How to Find Trophy Bucks in the Early October Lull
The “October Lull” is those first few weeks of the month when bucks make the transition from early summer feeding...
The “October Lull” is those first few weeks of the month when bucks make the transition from early summer feeding patterns to the seeking phase of the rut. They move very little, and a lot of whitetail hunters give up until November. But not Jeff Below.
According to this Wisconsin whitetail fanatic, the lull is a fine time to take a buck, and the many big deer he’s tagged during this period are proof. Below scores first by recognizing that bucks continue to feed and travel during the lull, as long as they don’t know they’re being hunted. So he keeps hunting as often as he can, investing a lot of effort in a given area or even targeting a particular buck–but he does it very carefully and methodically.
INCHING BACK THE STAND “I do something that I call creeping in,” Below says. “For example, I may spot a buck in a remote field, or find a rub or a scrape there. So my first stand setup will be right at the field edge near a trail leading into it. Even during the lull, a buck that feels unpressured may hit that feeding area before dark.
“But if he doesn’t show up, I’ll move my stand maybe 50 yards into the woods, because he may be loafing in the edge cover before stepping out to feed. If I don’t see him, I’ll move a little farther back into the woods the next evening. I may slip closer to the bedding area on the same trail, or find a staging area or rub line that tells me where he’s traveling. I’ve also found it helpful to make three mock scrapes in a rough semicircle upwind of my stand, every time I go out.”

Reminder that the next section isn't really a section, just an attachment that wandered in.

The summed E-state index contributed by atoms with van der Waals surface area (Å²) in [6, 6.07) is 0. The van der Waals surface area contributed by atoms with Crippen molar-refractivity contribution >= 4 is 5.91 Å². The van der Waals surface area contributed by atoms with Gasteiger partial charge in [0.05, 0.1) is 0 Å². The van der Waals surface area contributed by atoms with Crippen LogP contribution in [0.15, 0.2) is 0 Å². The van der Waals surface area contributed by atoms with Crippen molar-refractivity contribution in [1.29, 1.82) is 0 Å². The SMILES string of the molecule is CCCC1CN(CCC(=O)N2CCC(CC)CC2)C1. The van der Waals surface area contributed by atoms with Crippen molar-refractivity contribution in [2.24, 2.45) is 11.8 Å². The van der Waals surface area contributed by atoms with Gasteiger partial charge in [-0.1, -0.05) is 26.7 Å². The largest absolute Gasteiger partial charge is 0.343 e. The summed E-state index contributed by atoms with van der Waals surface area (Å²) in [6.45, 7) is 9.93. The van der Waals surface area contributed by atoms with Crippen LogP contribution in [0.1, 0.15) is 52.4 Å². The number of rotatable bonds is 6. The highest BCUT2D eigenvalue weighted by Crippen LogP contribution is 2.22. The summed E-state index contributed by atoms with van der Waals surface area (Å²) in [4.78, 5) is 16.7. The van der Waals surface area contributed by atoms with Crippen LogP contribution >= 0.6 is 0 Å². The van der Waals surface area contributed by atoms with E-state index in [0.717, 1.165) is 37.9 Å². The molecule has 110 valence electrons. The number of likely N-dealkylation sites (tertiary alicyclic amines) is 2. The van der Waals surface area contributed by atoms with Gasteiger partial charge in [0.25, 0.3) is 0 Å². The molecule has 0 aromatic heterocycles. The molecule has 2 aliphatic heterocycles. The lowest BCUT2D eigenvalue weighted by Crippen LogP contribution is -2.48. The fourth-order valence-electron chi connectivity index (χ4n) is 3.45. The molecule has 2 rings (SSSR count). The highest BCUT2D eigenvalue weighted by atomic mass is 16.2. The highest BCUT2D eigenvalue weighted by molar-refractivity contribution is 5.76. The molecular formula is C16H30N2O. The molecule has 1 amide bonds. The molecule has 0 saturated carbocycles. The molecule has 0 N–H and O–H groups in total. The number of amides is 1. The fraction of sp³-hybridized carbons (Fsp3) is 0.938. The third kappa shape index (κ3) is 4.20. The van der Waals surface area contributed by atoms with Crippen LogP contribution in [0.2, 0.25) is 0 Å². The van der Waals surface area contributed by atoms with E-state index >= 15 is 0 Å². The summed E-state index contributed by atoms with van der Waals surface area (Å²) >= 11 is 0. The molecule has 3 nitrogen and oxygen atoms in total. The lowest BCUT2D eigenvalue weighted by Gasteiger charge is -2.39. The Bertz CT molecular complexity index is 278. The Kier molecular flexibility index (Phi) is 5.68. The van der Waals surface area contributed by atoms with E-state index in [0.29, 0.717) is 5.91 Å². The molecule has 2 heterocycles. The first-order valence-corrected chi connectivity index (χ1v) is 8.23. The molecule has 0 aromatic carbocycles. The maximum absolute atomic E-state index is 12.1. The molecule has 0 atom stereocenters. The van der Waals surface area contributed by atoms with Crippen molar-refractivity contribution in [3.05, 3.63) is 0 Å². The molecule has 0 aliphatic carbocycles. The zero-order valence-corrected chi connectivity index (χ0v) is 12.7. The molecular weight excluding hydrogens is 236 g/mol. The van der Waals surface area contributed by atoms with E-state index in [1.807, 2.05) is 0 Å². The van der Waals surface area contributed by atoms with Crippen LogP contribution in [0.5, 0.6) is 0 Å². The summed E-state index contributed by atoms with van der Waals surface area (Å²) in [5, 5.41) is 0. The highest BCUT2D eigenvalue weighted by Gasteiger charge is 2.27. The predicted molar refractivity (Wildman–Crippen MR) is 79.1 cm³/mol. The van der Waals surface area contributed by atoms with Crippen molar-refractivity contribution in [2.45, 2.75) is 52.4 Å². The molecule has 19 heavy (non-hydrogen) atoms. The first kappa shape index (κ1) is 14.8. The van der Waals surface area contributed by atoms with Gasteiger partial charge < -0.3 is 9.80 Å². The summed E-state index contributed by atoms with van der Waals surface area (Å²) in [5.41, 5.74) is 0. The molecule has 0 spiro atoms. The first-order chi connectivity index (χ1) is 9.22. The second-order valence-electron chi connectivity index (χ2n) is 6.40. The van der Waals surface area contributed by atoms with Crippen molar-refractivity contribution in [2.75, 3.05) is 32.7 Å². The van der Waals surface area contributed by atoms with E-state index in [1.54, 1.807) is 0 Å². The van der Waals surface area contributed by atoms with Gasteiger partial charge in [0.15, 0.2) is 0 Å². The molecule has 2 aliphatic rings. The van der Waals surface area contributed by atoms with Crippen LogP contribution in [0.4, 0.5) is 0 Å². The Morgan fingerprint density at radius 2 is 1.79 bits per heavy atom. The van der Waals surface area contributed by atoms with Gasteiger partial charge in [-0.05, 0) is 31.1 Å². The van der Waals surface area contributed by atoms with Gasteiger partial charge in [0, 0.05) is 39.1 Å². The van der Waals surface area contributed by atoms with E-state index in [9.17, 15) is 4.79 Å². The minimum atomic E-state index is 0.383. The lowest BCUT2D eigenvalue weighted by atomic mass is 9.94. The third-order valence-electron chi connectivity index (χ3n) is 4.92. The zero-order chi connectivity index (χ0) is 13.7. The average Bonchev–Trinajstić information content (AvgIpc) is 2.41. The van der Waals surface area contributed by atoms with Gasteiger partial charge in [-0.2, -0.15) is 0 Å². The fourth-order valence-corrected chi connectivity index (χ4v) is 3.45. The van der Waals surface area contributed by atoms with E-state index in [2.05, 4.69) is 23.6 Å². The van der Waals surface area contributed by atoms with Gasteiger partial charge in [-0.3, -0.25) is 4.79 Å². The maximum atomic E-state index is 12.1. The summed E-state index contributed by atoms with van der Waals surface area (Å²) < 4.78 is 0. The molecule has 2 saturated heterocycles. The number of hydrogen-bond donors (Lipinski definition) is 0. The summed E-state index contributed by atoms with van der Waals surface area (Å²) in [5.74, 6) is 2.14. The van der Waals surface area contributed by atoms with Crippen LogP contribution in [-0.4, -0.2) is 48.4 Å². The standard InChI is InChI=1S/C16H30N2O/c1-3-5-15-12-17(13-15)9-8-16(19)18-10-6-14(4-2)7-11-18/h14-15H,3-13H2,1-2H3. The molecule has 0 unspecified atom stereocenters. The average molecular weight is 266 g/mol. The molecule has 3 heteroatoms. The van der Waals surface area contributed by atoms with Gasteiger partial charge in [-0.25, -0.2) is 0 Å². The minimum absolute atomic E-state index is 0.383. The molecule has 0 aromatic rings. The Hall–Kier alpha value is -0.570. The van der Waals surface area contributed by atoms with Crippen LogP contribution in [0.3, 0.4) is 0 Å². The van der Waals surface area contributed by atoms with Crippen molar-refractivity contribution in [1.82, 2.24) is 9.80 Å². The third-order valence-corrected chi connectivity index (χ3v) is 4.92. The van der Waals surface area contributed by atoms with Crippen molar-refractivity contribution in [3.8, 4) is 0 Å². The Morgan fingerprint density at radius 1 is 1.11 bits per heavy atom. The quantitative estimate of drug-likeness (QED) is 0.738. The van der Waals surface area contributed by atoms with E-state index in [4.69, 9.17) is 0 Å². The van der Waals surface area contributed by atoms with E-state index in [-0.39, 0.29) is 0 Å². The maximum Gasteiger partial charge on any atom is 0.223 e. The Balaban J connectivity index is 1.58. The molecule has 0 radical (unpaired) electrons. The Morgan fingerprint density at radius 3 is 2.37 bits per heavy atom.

By inching closer to a buck’s bedding area, Below slowly increases his odds of seeing that deer during shooting hours–while minimizing his odds of alerting it.
He stays out of thick cover to avoid making too much noise and to keep from bumping hidden deer. “I like to be in open hardwoods where I can see well and shoot 360 degrees around me.” But within these areas, Below searches for structure. “Bucks walking through open woods will relate to stumps, big rocks, fallen trees, a line of brush, any little wrinkle that helps hide them as they travel,” he says. “They also like patches of dark, cool timber, where it’s open, but shaded.”
KEEP AT IT Perhaps the main reason Below scores during the lull is the simplest: He keeps hunting. “I get out every day that I can,” he says. “Don’t get me wrong. I like the rut as much as anyone. And I believe lots of factors can increase or decrease buck activity. But I don’t let those things dictate whether or not I hunt. If there’s any chance a big buck will be moving, I want to be out there.”
ON THE MOVE: A 12-point Michigan trophy walks cautiously through the open October woods.